I am at the new NPA Westminster office opening this evening. The recently acquired facility in Tufton Street is only a small room – not grand by any stretch of the imagination – but it is but well located. MPs and representatives from pharmacy stakeholder organisations have been invited and I meet Jim Dowd, who stepped down as the Member of Parliament for Lewisham West at the last election. Janet Anderson MP is also here. They were both great supporters of our campaign against Office of Fair Trading proposals to remove control of entry in what seems a lifetime ago. The event is well-attended and I realise that, contrary to belief amongst some colleagues, community pharmacy has many friends and supporters that truly value our contribution to society and I am heartened as I leave. Of course, cynics will wonder whether I have been hoodwinked by the soothing words of politicians.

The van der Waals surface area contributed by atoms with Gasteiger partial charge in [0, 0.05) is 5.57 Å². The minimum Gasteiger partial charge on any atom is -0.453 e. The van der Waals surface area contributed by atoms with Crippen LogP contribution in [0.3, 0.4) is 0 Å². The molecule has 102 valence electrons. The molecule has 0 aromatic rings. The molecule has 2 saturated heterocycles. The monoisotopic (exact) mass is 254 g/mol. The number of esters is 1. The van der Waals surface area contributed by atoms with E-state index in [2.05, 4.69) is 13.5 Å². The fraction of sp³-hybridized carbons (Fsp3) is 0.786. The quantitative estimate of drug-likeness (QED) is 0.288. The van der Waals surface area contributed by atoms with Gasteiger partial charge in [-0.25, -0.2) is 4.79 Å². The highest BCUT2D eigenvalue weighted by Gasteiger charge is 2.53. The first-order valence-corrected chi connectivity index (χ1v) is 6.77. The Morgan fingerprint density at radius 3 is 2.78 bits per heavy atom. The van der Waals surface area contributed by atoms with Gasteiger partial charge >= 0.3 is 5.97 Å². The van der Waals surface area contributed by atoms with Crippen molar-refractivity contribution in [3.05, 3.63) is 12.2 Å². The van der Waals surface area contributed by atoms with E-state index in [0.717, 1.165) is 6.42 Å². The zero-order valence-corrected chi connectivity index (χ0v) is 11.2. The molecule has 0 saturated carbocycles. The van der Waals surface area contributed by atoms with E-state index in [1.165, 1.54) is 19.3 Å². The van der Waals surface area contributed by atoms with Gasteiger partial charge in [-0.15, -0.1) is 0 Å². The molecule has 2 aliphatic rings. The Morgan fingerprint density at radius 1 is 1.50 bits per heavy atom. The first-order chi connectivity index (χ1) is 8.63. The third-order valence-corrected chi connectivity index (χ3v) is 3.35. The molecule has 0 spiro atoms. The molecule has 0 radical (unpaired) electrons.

Wednesday July 19
The PSNC announces additional cuts through Category M clawback today, resulting in an average drop of around 17-18p per item on current Drug Tariff prices for the 12-month period beginning in August. An accountancy firm estimates that an average pharmacy in England will lose £42,000 over 12 months as the result of combining the category M clawback with the £15,000 being added to the £27,000 shortfall already expected as a result of the funding cuts. This is sickeningnews that most colleagues will not have anticipated and it is likely, once again, to affect smaller Independents disproportionately. A new contract is long overdue, but will the DH continue this attrition until they realise their objective of reduction in pharmacy numbers?